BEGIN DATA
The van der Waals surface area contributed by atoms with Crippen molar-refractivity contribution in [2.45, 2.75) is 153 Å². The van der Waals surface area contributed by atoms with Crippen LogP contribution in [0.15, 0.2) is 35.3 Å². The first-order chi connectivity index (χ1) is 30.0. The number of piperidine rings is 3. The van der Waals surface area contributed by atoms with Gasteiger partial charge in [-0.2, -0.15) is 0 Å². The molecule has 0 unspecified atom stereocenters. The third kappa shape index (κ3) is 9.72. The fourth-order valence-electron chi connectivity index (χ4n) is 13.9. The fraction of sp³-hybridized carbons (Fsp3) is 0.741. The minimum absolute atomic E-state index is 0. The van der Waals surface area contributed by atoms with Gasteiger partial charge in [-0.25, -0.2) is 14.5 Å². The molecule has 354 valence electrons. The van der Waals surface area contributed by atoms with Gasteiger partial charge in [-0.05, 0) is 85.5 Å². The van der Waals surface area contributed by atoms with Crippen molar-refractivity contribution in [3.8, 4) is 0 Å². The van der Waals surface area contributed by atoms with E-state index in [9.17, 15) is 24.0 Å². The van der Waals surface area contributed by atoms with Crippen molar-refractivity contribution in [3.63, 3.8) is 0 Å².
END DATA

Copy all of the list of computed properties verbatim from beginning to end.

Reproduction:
The van der Waals surface area contributed by atoms with Crippen molar-refractivity contribution in [2.45, 2.75) is 153 Å². The van der Waals surface area contributed by atoms with Crippen LogP contribution in [0.15, 0.2) is 35.3 Å². The first-order chi connectivity index (χ1) is 30.0. The number of piperidine rings is 3. The van der Waals surface area contributed by atoms with Gasteiger partial charge in [-0.2, -0.15) is 0 Å². The molecule has 0 unspecified atom stereocenters. The third kappa shape index (κ3) is 9.72. The fourth-order valence-electron chi connectivity index (χ4n) is 13.9. The fraction of sp³-hybridized carbons (Fsp3) is 0.741. The minimum absolute atomic E-state index is 0. The van der Waals surface area contributed by atoms with Gasteiger partial charge in [-0.25, -0.2) is 14.5 Å². The molecule has 354 valence electrons. The van der Waals surface area contributed by atoms with Gasteiger partial charge in [-0.05, 0) is 85.5 Å². The van der Waals surface area contributed by atoms with Crippen molar-refractivity contribution in [3.8, 4) is 0 Å². The van der Waals surface area contributed by atoms with E-state index in [9.17, 15) is 24.0 Å². The van der Waals surface area contributed by atoms with Crippen molar-refractivity contribution in [3.63, 3.8) is 0 Å².